That has different meaning, so don't use that on DL. For daily life, it shows less care, "jól vagy, Zsuzsa?" has more concern in it. We use this structure when we assume that the asked person has something problem, either an illness or another type of trouble and we want to know whether they overcame already. How are you / hogy vagy is a mere formality, without actual meaning and most people would be shocked if one replies "no" or makes a detailed reply.
Well, that would refer to her whole life but the original only refers to her health.
I won't say so, I mean, I don't think it would refer the whole life (though it could in several circumstances). Everything's okay, Zsuzsa?" would mean "Minden rendben [van], Zsuzsa?" where "van" is implied, we seldom say it, but sometimes we do.
Well, it's hard to define these things in 30 seconds while I'm writing a comment. I don't mean it refers to her whole life but it could refer to anything from her life while the other one is only health specific.
You're absolutely right this way. It is the same for me, indeed. That's why I try to refine here and there ;)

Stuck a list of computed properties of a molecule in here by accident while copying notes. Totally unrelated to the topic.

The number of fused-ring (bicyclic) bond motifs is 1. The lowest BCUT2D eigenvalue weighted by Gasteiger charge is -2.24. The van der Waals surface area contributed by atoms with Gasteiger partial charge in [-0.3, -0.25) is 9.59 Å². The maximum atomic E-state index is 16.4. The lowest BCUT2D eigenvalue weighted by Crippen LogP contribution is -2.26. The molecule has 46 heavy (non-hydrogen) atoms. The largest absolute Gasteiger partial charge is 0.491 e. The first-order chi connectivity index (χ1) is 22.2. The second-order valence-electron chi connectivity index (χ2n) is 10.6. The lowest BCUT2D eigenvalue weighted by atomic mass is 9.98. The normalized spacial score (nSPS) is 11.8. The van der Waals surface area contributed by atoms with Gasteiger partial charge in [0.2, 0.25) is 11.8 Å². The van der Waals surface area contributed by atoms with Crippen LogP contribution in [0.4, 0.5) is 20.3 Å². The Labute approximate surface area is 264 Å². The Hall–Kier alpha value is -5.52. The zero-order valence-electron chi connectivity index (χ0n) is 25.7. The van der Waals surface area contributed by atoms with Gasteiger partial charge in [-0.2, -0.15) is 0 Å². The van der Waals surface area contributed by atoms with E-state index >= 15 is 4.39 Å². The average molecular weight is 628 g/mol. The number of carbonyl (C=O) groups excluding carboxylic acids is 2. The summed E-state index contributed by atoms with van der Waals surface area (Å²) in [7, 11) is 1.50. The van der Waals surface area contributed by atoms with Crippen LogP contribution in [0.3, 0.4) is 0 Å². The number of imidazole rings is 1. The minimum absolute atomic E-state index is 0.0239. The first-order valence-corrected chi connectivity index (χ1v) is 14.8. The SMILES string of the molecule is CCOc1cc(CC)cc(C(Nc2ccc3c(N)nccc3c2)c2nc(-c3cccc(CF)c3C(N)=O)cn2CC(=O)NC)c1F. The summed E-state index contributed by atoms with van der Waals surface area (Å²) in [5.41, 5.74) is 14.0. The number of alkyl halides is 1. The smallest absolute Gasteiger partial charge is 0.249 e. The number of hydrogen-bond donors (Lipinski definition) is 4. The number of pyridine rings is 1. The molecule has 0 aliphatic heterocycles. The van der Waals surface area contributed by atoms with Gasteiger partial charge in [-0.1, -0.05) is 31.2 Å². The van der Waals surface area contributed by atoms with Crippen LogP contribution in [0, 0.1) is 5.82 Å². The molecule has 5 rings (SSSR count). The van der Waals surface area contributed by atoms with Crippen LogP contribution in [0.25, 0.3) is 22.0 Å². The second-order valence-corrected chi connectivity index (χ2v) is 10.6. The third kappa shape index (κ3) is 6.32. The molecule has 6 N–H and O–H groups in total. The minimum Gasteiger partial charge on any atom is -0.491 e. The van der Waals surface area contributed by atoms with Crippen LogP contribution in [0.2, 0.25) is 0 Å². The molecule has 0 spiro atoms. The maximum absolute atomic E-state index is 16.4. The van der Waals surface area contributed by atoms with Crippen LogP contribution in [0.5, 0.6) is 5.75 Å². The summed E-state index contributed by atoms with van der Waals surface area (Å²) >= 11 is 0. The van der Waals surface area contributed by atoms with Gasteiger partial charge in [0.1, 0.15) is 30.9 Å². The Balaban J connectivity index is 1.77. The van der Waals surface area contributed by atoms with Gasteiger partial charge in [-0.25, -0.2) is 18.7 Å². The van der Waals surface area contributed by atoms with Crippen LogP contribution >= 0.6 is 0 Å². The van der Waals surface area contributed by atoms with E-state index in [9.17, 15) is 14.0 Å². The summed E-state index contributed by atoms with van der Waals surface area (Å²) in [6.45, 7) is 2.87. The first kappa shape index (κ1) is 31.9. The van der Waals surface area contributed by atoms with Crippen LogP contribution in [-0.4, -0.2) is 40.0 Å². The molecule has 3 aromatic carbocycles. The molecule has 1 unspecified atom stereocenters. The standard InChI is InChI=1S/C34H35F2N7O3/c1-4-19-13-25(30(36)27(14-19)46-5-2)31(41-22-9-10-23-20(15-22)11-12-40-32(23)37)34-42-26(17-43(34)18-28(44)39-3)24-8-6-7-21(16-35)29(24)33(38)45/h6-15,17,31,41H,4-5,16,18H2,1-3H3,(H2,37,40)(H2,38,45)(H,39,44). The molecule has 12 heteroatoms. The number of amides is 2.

That is a very common female name, often shortened from Zsuzsanna but used also as standalone name. This is the Hungarian version of Sue / Susan (Susanna).
Zsuzsa is both an individual female name and the nickname of Zsuzsanna, the latter being the 7th most common name by women.
hi so I am probably the only guy here who has Hungarian for their first language and this answer is not the correct. however I don't blame Duolingo since Hungarian is still in beta. But I could be a great help to Duolingo since Hungarian is my first language (I still have English pronunciation problems).
Are you ok seems ok but not, I think, is everything ok. One is a general 'greeting,' the second more inquisitive as if there is or has been a problem.